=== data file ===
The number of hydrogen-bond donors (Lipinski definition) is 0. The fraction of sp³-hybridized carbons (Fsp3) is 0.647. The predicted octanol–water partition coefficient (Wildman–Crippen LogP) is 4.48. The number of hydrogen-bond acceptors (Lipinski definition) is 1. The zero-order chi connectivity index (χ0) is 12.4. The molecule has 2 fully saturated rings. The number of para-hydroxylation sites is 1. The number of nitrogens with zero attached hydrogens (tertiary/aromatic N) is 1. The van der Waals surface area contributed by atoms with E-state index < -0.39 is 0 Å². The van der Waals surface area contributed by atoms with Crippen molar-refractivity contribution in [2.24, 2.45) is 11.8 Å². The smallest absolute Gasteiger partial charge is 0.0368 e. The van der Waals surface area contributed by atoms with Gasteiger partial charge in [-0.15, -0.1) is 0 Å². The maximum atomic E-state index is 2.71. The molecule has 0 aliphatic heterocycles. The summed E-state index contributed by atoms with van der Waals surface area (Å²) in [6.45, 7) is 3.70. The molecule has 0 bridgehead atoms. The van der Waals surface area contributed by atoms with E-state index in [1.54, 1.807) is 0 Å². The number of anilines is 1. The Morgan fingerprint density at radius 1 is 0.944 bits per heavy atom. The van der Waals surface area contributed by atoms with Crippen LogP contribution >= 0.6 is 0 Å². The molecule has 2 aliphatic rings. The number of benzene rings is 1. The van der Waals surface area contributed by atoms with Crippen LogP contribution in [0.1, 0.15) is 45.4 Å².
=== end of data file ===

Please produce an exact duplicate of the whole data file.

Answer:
The number of hydrogen-bond donors (Lipinski definition) is 0. The fraction of sp³-hybridized carbons (Fsp3) is 0.647. The predicted octanol–water partition coefficient (Wildman–Crippen LogP) is 4.48. The number of hydrogen-bond acceptors (Lipinski definition) is 1. The zero-order chi connectivity index (χ0) is 12.4. The molecule has 2 fully saturated rings. The number of para-hydroxylation sites is 1. The number of nitrogens with zero attached hydrogens (tertiary/aromatic N) is 1. The van der Waals surface area contributed by atoms with E-state index < -0.39 is 0 Å². The van der Waals surface area contributed by atoms with Crippen molar-refractivity contribution in [2.24, 2.45) is 11.8 Å². The smallest absolute Gasteiger partial charge is 0.0368 e. The van der Waals surface area contributed by atoms with Gasteiger partial charge in [-0.15, -0.1) is 0 Å². The maximum atomic E-state index is 2.71. The molecule has 0 aliphatic heterocycles. The summed E-state index contributed by atoms with van der Waals surface area (Å²) in [6.45, 7) is 3.70. The molecule has 0 bridgehead atoms. The van der Waals surface area contributed by atoms with E-state index in [1.54, 1.807) is 0 Å². The number of anilines is 1. The Morgan fingerprint density at radius 1 is 0.944 bits per heavy atom. The van der Waals surface area contributed by atoms with Crippen LogP contribution >= 0.6 is 0 Å². The molecule has 2 aliphatic rings. The number of benzene rings is 1. The van der Waals surface area contributed by atoms with Crippen LogP contribution in [0.1, 0.15) is 45.4 Å².